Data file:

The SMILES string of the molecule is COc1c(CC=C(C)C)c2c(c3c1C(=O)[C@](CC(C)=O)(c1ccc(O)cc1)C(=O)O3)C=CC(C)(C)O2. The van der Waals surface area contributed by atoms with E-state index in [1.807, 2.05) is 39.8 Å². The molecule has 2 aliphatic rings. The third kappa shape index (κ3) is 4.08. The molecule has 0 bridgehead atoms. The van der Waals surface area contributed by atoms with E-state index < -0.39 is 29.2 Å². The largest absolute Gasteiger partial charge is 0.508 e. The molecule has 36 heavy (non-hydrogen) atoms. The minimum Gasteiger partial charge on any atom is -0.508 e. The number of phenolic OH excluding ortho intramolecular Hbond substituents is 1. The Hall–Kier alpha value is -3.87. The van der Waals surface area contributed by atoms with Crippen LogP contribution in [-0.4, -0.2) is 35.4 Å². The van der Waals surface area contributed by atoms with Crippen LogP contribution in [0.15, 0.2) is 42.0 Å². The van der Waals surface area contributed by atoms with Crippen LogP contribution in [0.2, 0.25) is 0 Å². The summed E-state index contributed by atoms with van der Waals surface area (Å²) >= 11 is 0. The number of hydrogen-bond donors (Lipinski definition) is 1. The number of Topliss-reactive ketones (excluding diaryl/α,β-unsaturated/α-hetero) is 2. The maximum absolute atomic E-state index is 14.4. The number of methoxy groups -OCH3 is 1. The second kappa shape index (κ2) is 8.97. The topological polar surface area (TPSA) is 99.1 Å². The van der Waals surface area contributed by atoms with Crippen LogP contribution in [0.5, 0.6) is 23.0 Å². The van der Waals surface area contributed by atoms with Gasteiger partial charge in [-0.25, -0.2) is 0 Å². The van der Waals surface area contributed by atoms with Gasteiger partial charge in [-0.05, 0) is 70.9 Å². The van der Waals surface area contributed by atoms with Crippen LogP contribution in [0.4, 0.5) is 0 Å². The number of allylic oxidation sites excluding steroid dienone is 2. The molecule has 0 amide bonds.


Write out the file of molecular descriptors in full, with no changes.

The SMILES string of the molecule is COc1c(CC=C(C)C)c2c(c3c1C(=O)[C@](CC(C)=O)(c1ccc(O)cc1)C(=O)O3)C=CC(C)(C)O2. The van der Waals surface area contributed by atoms with E-state index in [1.807, 2.05) is 39.8 Å². The molecule has 2 aliphatic rings. The third kappa shape index (κ3) is 4.08. The molecule has 0 bridgehead atoms. The van der Waals surface area contributed by atoms with E-state index < -0.39 is 29.2 Å². The largest absolute Gasteiger partial charge is 0.508 e. The molecule has 36 heavy (non-hydrogen) atoms. The minimum Gasteiger partial charge on any atom is -0.508 e. The number of phenolic OH excluding ortho intramolecular Hbond substituents is 1. The Hall–Kier alpha value is -3.87. The van der Waals surface area contributed by atoms with Crippen LogP contribution in [-0.4, -0.2) is 35.4 Å². The van der Waals surface area contributed by atoms with Crippen LogP contribution in [0.15, 0.2) is 42.0 Å². The van der Waals surface area contributed by atoms with Crippen LogP contribution in [0.2, 0.25) is 0 Å². The summed E-state index contributed by atoms with van der Waals surface area (Å²) >= 11 is 0. The number of hydrogen-bond donors (Lipinski definition) is 1. The number of Topliss-reactive ketones (excluding diaryl/α,β-unsaturated/α-hetero) is 2. The maximum absolute atomic E-state index is 14.4. The number of methoxy groups -OCH3 is 1. The second kappa shape index (κ2) is 8.97. The topological polar surface area (TPSA) is 99.1 Å². The van der Waals surface area contributed by atoms with Crippen LogP contribution in [0.5, 0.6) is 23.0 Å². The van der Waals surface area contributed by atoms with Gasteiger partial charge in [-0.25, -0.2) is 0 Å². The van der Waals surface area contributed by atoms with Gasteiger partial charge in [-0.05, 0) is 70.9 Å². The van der Waals surface area contributed by atoms with Crippen LogP contribution in [0.4, 0.5) is 0 Å². The number of allylic oxidation sites excluding steroid dienone is 2. The molecule has 0 amide bonds.